The Presumption of Murder
When is a missing person considered permanently missing? The lack of a body causes havoc with justice systems everywhere in the world.
It is difficult enough to prove what happened to someone to cause their death when you have a body to prove that they are dead. What if there is no body? This is not as uncommon as I thought, it exacerbates the suffering of the friends and family, and it causes problems for law enforcement because missing persons are not given the same resources as murder victims.
Of the cases I focus on most closely, there are two which are officially missing persons: Suzy Lamplugh and Claudia Lawrence.
A glance at Wikipedia will show you that Suzy Lamplugh died on 27th July 1993. This is a curious date, because it was 28th July 1986 that she was last seen alive. Why did it take precisely seven years for her death to be recognised? At the moment, that is the way the British law works in the case of a missing person: seven years is the earliest date on which someone can be declared legally dead, and only if the family go through the legal process to achieve that status for their relative.
There is a conundrum at the heart of any case of a missing adult, as distinct from a child. If someone reports a child missing, the police and other services fire up almost immediately because they know that every minute counts. But a missing adult? How do we begin to define missing? When did you last speak to your parents or grandparents? How do they know whether you are missing or just carrying on your life? How long would it be before someone you know called the police? And how embarrassing would it be if it turned out you had gone on holiday without telling anyone?
The single most striking aspect of the Suzy Lamplugh disappearance is how quickly the police realised something unusual had happened. They became involved within just a few hours of her manager, Mark Gurdon, raising the alarm. If only someone at Claudia Lawrence’s work had acted so quickly, she might have been found. It was over 24 hours before Claudia’s family raised the alarm.
The moment the police found Suzy’s abandoned car at 10pm on the day of her disappearance, 28th July 1986, they treated the case as abduction and possible murder. But they had already been making enquiries for hours before then. However it was the finding of the abandoned car, parked suspiciously, that permitted the police to label the case as abduction or murder and focus even more resources on the investigation.
In a cruel twist of fate, Claudia Lawrence had been walking to work in the days before her abduction because her car was in the garage for an extended repair. The police and family believe that Claudia was snatched at some point on her final walk to work, very early in the morning, most likely by someone who knew her daily routine. If that is what happened, then the car repair inadvertently contributed to Claudia’s death, and consequently there was no evidence at all that Claudia had been abducted or when precisely she had gone missing.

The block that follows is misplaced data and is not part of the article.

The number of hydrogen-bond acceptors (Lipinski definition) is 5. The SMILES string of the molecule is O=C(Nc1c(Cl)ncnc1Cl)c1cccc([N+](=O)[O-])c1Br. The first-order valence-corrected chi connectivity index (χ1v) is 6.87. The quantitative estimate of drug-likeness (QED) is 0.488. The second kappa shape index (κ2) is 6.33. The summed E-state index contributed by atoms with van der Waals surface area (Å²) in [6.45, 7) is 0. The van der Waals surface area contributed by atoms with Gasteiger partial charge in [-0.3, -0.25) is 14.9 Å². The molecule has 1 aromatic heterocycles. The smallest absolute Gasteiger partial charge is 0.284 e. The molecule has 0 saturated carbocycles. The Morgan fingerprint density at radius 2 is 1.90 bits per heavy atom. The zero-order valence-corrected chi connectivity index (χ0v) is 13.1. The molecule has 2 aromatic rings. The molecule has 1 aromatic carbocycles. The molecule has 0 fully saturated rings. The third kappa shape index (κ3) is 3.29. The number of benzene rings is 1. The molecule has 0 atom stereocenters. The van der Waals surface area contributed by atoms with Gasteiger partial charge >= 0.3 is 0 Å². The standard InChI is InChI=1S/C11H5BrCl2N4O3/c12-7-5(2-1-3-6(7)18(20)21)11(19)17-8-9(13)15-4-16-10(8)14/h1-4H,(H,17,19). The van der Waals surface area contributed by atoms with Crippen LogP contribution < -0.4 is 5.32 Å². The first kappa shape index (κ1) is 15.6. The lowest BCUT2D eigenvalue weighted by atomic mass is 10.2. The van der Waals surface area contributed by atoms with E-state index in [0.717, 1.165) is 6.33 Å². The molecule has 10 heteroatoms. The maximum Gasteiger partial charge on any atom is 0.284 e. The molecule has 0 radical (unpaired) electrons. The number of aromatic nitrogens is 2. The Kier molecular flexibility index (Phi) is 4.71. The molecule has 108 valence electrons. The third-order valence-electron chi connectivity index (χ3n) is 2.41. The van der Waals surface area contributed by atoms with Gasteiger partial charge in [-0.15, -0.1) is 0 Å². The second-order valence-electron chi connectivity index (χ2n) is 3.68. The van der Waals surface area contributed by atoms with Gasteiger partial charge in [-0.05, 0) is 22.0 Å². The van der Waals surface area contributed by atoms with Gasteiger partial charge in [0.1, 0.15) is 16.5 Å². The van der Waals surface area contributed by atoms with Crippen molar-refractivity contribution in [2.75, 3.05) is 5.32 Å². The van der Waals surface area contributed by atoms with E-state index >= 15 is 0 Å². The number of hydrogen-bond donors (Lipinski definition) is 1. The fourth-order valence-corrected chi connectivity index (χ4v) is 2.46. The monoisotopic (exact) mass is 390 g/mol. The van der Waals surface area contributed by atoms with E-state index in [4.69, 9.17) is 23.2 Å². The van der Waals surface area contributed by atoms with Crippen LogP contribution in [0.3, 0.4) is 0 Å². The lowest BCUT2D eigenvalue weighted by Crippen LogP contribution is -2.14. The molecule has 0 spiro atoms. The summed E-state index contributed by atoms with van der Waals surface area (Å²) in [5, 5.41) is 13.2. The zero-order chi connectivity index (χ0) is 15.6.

Wikipedia lists Claudia Lawrence as ‘missing’ for a whisker under thirteen years. Why no date of death? What is the difference between Claudia and Suzy? In this case, it not just one of those inconsistencies you often see on Wikipedia because there is no central editing team.
In fact, it seems that Claudia was never declared legally dead. Her mother felt that such a formal declaration would somehow reduce the hope that Claudia would ever be found. She explains her dilemma in the Daily Mirror. Whereas Suzy’s parents accepted that she had died and filed the relevant paperwork, Claudia’s parents did not agree to register her death.
Claudia Lawrence’s father, Peter, in common with Suzy Lamplugh’s mother, became a fervent campaigner in the years after his daughter disappeared. He kept Claudia in the memory of the general public but more than that, he also campaigned to make it easier for the families of missing people to administer the estates and financial affairs of the missing. Perhaps this is the reason her parents were less keen to register their daughter as legally dead, because they had additional protections in law by that point. Claudia’s Law came into effect in 2017 and makes it easier for the families to take care of the financial affairs of their missing relatives after just 90 days.
Even if someone has been declared legally dead it does not make it suddenly easier to arrest suspects. It means that the missing persons’ assets can be sold, for example. Both Suzy and Claudia owned property. However, just to show that no two cases are the same, the Lawrences chose to keep Claudia’s house more or less how it was on the day she disappeared. This was an astute decision: advances in DNA and other forensic techniques could have made items in the house relevant to a future investigation.
It remains virtually impossible to charge anyone with murder in the absence of a body. Without a confession, without the cooperation of the person least motivated to help (the presumed killer) then there is virtually no chance of a conviction. Perhaps you know of some exceptions? Please let us know and we will cover the cases on Crime Guy.
In Britain, we have a brilliant charity that helps the families left behind when a relative disappears. You can find out more about Missing People here.